Caribbean: An Intellectual History, 1774-2003, The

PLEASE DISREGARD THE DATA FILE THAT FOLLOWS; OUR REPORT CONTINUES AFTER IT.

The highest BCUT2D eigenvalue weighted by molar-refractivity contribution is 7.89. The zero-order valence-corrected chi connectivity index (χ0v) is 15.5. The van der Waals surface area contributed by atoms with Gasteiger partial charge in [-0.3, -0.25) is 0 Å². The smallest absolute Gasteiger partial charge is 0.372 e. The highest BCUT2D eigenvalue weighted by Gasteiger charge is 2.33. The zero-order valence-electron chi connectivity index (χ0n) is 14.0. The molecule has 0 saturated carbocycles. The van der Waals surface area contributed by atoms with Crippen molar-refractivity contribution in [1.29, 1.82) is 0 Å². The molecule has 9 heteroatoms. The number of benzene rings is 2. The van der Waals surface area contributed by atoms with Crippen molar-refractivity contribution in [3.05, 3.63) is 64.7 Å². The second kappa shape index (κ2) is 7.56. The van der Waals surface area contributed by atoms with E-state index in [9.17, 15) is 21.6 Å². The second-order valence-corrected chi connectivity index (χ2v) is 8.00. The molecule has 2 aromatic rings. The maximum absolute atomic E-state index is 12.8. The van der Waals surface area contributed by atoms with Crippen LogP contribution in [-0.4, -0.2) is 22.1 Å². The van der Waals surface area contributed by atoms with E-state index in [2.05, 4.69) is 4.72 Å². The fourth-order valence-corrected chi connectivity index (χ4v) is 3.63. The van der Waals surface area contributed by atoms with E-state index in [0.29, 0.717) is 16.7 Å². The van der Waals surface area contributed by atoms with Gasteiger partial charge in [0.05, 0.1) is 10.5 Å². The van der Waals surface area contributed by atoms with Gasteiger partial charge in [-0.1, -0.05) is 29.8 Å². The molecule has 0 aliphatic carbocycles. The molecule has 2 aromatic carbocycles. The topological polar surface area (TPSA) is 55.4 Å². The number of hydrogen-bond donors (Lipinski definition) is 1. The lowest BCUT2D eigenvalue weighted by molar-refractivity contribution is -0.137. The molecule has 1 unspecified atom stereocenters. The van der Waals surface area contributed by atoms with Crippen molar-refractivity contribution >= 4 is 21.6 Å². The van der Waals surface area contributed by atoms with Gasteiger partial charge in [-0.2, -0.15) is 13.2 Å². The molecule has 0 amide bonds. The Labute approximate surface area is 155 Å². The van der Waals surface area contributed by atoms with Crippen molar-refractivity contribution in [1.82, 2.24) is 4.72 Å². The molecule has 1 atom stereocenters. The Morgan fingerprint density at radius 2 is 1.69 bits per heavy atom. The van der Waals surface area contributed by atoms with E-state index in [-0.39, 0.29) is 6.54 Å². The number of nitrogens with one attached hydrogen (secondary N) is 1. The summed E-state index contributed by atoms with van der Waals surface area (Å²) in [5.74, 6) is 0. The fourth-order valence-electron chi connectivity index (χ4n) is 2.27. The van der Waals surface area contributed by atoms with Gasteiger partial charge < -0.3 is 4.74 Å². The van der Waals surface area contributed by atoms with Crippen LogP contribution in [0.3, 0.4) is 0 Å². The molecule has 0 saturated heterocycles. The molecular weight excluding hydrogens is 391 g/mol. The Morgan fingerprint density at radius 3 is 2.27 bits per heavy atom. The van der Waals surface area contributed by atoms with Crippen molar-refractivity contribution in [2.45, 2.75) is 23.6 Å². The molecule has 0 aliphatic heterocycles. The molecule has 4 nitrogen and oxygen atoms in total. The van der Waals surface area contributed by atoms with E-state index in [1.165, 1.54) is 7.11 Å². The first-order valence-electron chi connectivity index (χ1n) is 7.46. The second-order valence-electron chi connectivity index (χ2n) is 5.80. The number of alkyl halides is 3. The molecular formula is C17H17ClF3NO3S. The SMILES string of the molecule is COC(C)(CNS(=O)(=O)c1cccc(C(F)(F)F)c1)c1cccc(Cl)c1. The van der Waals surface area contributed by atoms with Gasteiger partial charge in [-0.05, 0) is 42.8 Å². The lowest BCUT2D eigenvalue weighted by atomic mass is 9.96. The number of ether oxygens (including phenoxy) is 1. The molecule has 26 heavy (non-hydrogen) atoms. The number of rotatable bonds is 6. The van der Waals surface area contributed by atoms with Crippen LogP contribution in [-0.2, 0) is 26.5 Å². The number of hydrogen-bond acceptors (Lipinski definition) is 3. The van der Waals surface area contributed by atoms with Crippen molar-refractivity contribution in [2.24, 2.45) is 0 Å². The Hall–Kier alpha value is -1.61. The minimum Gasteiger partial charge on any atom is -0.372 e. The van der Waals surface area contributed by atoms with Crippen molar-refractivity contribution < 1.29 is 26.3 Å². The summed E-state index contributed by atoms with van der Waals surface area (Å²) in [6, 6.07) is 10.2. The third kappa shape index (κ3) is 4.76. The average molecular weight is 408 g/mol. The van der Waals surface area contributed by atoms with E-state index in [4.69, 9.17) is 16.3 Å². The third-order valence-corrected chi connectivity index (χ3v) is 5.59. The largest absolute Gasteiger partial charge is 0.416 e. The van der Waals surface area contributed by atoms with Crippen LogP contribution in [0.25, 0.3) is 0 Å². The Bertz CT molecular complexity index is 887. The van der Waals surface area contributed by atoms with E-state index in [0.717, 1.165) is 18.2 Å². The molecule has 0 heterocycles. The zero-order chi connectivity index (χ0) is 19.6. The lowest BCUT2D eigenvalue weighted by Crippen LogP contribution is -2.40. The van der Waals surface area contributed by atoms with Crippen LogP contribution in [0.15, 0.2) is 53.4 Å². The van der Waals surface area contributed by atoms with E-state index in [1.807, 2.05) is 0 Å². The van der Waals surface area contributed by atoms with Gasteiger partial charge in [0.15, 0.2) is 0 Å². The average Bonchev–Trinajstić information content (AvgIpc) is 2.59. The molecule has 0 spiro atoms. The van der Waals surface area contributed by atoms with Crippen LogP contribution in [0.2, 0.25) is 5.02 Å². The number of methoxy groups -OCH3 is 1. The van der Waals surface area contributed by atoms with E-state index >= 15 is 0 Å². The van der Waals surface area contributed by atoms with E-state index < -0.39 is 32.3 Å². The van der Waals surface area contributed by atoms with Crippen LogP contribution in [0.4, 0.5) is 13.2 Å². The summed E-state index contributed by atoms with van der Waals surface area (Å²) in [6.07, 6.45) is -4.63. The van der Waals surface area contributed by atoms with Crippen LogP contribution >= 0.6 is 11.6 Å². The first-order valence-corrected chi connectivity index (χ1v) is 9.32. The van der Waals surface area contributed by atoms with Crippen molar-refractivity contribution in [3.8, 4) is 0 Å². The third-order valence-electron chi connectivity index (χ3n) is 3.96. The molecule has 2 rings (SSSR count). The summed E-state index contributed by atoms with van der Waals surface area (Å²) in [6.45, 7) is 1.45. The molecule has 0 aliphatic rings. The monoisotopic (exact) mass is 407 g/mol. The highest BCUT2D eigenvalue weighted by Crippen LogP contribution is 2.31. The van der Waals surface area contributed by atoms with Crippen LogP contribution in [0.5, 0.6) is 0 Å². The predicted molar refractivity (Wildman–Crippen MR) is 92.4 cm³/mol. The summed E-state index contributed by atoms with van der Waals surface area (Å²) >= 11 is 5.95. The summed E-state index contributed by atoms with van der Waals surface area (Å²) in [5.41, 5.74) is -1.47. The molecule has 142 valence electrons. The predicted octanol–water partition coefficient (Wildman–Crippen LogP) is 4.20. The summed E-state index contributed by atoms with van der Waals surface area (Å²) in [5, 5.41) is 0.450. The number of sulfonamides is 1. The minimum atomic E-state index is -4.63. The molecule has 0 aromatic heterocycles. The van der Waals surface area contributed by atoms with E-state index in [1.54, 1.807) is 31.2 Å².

"In a panoramic survey, Professor Benn has succeeded in systematising for the first time the elements that may be said to constitute the intellectual tradition of the Caribbean from the end of the 18th century to the present. That tradition may be divided into two parts: an older tradition which was confined mainly to the white planter class that sought to elaborate a political philosophy in defence of their political and economic privileges, best represented in the writings of Edward Long and Bryan Edwards. In this context, the ideological underpinnings of Crown Colony government, which succeeded the Old Representative System, are also analysed. In the newer tradition which emerged during the nineteenth century there have been three main intellectual influences in the figures of Marcus Garvey, C.L.R. James and Eric Williams. Garvey developed the perspective based on racial consciousness as the basis for political action. James represents the tradition of radical intellectual dissent influenced by Marxist and neo-Marxist perceptions while Williams epitomises the nationalist intellectual ethos which sees the nation as an indivisible entity and as the ultimate basis of political action. This book presents a comprehensive overview of the history of political thought in the Caribbean and is suitable for both academics and students of Political Thought and Comparative Politics. "
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